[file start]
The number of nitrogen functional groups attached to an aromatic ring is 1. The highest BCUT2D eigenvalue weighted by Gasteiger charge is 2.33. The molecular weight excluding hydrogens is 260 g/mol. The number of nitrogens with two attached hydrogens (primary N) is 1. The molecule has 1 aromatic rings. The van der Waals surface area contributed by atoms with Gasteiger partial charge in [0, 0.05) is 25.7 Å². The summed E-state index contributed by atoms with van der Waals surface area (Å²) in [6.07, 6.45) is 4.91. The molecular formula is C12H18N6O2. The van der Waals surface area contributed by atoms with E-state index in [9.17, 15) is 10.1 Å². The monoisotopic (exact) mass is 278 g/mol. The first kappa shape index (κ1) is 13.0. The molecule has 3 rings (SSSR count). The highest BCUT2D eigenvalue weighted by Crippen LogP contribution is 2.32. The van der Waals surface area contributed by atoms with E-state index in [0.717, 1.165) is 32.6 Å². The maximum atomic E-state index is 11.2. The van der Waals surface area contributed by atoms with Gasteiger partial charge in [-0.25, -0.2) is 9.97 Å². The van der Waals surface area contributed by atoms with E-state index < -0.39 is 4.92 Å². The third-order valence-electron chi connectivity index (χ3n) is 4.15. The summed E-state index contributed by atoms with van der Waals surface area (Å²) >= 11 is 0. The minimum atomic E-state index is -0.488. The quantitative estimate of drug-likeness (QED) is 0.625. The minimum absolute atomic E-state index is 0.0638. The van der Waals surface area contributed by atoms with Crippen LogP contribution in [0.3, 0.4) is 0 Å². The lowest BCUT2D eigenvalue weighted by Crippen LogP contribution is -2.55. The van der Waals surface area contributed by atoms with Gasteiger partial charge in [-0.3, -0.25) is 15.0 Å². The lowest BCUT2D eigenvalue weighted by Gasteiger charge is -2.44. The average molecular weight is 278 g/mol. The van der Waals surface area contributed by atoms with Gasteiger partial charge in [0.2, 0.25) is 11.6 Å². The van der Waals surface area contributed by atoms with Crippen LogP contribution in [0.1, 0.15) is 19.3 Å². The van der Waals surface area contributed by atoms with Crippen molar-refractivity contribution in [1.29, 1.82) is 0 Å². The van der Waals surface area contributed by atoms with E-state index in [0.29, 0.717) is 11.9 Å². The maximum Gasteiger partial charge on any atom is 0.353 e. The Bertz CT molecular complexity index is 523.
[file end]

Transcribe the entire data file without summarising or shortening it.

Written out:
The number of nitrogen functional groups attached to an aromatic ring is 1. The highest BCUT2D eigenvalue weighted by Gasteiger charge is 2.33. The molecular weight excluding hydrogens is 260 g/mol. The number of nitrogens with two attached hydrogens (primary N) is 1. The molecule has 1 aromatic rings. The van der Waals surface area contributed by atoms with Gasteiger partial charge in [0, 0.05) is 25.7 Å². The summed E-state index contributed by atoms with van der Waals surface area (Å²) in [6.07, 6.45) is 4.91. The molecular formula is C12H18N6O2. The van der Waals surface area contributed by atoms with E-state index in [9.17, 15) is 10.1 Å². The monoisotopic (exact) mass is 278 g/mol. The first kappa shape index (κ1) is 13.0. The molecule has 3 rings (SSSR count). The highest BCUT2D eigenvalue weighted by Crippen LogP contribution is 2.32. The van der Waals surface area contributed by atoms with E-state index in [0.717, 1.165) is 32.6 Å². The maximum atomic E-state index is 11.2. The van der Waals surface area contributed by atoms with Gasteiger partial charge in [-0.25, -0.2) is 9.97 Å². The van der Waals surface area contributed by atoms with E-state index < -0.39 is 4.92 Å². The third-order valence-electron chi connectivity index (χ3n) is 4.15. The summed E-state index contributed by atoms with van der Waals surface area (Å²) >= 11 is 0. The minimum atomic E-state index is -0.488. The quantitative estimate of drug-likeness (QED) is 0.625. The minimum absolute atomic E-state index is 0.0638. The van der Waals surface area contributed by atoms with Crippen LogP contribution in [0.3, 0.4) is 0 Å². The lowest BCUT2D eigenvalue weighted by Crippen LogP contribution is -2.55. The van der Waals surface area contributed by atoms with Gasteiger partial charge in [-0.3, -0.25) is 15.0 Å². The lowest BCUT2D eigenvalue weighted by Gasteiger charge is -2.44. The average molecular weight is 278 g/mol. The van der Waals surface area contributed by atoms with Gasteiger partial charge in [0.2, 0.25) is 11.6 Å². The van der Waals surface area contributed by atoms with Crippen LogP contribution in [0.1, 0.15) is 19.3 Å². The van der Waals surface area contributed by atoms with Crippen molar-refractivity contribution in [1.29, 1.82) is 0 Å². The van der Waals surface area contributed by atoms with E-state index in [0.29, 0.717) is 11.9 Å². The maximum Gasteiger partial charge on any atom is 0.353 e. The Bertz CT molecular complexity index is 523.